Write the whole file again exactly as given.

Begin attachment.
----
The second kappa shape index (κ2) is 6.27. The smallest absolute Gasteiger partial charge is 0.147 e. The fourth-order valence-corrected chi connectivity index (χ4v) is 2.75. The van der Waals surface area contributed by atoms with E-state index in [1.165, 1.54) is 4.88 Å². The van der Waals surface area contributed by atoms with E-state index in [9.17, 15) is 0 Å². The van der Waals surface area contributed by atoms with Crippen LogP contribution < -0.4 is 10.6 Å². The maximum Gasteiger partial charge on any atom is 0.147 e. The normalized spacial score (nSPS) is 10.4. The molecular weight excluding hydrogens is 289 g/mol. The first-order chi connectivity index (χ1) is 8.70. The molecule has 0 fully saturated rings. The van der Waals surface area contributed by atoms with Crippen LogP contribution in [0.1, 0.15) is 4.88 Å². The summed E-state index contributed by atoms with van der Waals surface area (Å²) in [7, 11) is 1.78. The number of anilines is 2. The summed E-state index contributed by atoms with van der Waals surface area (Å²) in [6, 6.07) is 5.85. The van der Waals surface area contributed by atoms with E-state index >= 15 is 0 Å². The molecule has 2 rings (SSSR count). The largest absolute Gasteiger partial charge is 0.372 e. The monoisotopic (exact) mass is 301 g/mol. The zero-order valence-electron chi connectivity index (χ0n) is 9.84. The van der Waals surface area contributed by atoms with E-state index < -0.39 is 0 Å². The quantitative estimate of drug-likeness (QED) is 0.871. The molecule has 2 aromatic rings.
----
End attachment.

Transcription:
The second kappa shape index (κ2) is 6.27. The smallest absolute Gasteiger partial charge is 0.147 e. The fourth-order valence-corrected chi connectivity index (χ4v) is 2.75. The van der Waals surface area contributed by atoms with E-state index in [1.165, 1.54) is 4.88 Å². The van der Waals surface area contributed by atoms with E-state index in [9.17, 15) is 0 Å². The van der Waals surface area contributed by atoms with Crippen LogP contribution < -0.4 is 10.6 Å². The maximum Gasteiger partial charge on any atom is 0.147 e. The normalized spacial score (nSPS) is 10.4. The molecular weight excluding hydrogens is 289 g/mol. The first-order chi connectivity index (χ1) is 8.70. The molecule has 0 fully saturated rings. The van der Waals surface area contributed by atoms with Crippen LogP contribution in [0.1, 0.15) is 4.88 Å². The summed E-state index contributed by atoms with van der Waals surface area (Å²) in [7, 11) is 1.78. The number of anilines is 2. The summed E-state index contributed by atoms with van der Waals surface area (Å²) in [6, 6.07) is 5.85. The van der Waals surface area contributed by atoms with E-state index >= 15 is 0 Å². The molecule has 2 rings (SSSR count). The largest absolute Gasteiger partial charge is 0.372 e. The monoisotopic (exact) mass is 301 g/mol. The zero-order valence-electron chi connectivity index (χ0n) is 9.84. The van der Waals surface area contributed by atoms with E-state index < -0.39 is 0 Å². The quantitative estimate of drug-likeness (QED) is 0.871. The molecule has 2 aromatic rings.